Turner leaves legacy of integrity and courage

December 3, 2012 10:24:18 AM

Jeff Clark - jclark@cdispatch.com

 

WCBI news personality Aundrea Self didn't hesitate when asked to describe her former employer and friend, the late Sen. Bennie Turner. 

 

"He always exuded a quiet confidence," Self said Sunday. "He had a strong presence when he walked into the room." 

 

Turner, D-West Point, died Tuesday at age 64 after a brief illness. A longtime member of the Mississippi Legislature, Turner represented the 16th District, which includes portions of Lowndes, Clay, Oktibbeha and Noxubee counties. A public visitation was held Sunday in West Point at Turner and Associates, Turner's law firm, where he was the senior partner. 

 

Funeral services were held today at Third Mount Olive Missionary Baptist Church in West Point and burial followed at West Point Memorial Gardens. Flags were flown at half-mast today in Columbus in Turner's honor. 

 

With a storied career in Mississippi politics, where he served on several committees including the Senate Appropriations Committee, Judiciary Committee and Economic Development Committee, Turner was the chair for the Ethics Committee. U.S. Sen. Roger Wicker, who served with Turner in the state legislature, called the late senator a friend. 

 

"Bennie Turner and I were close personal friends for three decades," Wicker said. "In addition to our years together in the state senate, I served with him on the board of directors of North Mississippi Rural Legal Services in the 1980s when he served as chairman. Bennie Turner was a true public servant who exhibited integrity and bipartisanship. He led a successful law practice and was a smart small business owner. His passing is a great loss for our state and a personal loss for Gayle and me." 

 

Turner's son-in-law, Ward 5 Councilman Kabir Karriem, said he will miss his mentor's brave nature. 

 

"Sen. Bennie Turner always embodied the spirit of rising to the occasion, never a coward to be safe, never expedient to be political nor was he vain to be popular," Karriem said. "He asked the question, 'Is it right?'(He served) all the people in District 16 in the spirit of honor, decency, excellence and truth because it was right, leaving for us a legacy to carry on of freedom, justice and equality, for us and all of our generations to come. He made all of our family proud as a husband, father and grandfather, with many accomplishments. He will truly be missed -- his counsel and advice was priceless."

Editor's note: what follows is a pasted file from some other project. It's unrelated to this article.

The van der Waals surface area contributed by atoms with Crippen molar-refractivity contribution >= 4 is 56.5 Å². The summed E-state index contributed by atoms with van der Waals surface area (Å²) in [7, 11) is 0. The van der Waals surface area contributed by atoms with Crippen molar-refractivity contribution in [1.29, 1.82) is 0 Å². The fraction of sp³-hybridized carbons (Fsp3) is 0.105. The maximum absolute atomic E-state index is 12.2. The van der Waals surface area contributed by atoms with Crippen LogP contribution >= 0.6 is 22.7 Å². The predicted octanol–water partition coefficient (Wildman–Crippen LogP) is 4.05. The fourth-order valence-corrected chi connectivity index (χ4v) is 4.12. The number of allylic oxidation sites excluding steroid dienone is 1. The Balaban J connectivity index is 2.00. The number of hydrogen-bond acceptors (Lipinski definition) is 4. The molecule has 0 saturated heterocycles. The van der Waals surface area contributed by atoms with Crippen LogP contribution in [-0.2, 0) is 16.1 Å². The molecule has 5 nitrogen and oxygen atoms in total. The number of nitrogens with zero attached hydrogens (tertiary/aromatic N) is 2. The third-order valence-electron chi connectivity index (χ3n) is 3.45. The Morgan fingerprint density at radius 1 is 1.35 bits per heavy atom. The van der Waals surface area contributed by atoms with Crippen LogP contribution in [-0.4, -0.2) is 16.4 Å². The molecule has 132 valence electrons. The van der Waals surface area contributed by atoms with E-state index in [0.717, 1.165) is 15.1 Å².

Turner was born Aug. 21, 1948 in West Point and was the youngest child of Robert Turner and Esther B. Hunter. After graduating from Fifth Street High School in 1966, he received an associate's degree in government from Mary Holmes College, a bachelor's degree in political science from Mississippi State University and a juris doctorate degree from the University of Mississippi School of Law in 1974. He began practicing law with Pennington and Walker in 1976, the law firm of Walker and Turner in 1995, and later went on to organize Turner & Associates, P.L.L.C. 

 

He was instrumental in forming T&W (Turner and Walker) Communications Corporation, where he was owner of WTWG-AM 1050 radio station, and was past owner of WACR AM/FM radio; he also served as president of the National Association of Black Broadcasters.  

 

"I had known Bennie Turner since 1986," WCBI news personality R.H. Brown said. "I left Boston in 1985 and moved down here. I worked for him at WACR. I worked for him for 14 years -- the time went by so fast. I worked for him when WACR was located in Catfish Alley. He was a friend. He was not a hard man to approach. The thing a lot of people did not know about Sen. Turner was that he was a funny man -- he had a great sense of humor. Yes, he was very quiet and soft-spoken, but he was also very funny. His legacy as a broadcaster will live on. Black radio was hard to sell back in the '80s and '90s. He pioneered and he held on and he was able to sell WACR. He hired talent from across the country. He brought a big market sound to a very small market. As a senator, he was intelligent and shrewd. He was a leader in the Senate." 

 

Self also got her start in broadcasting, working for Turner at WACR as a "morning show sidekick." But almost 20 years later, she said she will always be grateful to the late broadcaster and senator. 

 

"I met him in 1993 when I was a freshman in college," Self said. "I worked for him for about a month before I met him. I am so grateful to him for the opportunity he gave me and many others. In the Senate, he was a mover and a shaker, but he didn't do it loudly. Both Democrats and Republicans respected him. He was quiet but respectable. As a person, people are going to remember him as someone who had a strong presence when he walked into the room. He exemplified that person who had been given some opportunities in life, and then he helped others to have their own opportunities."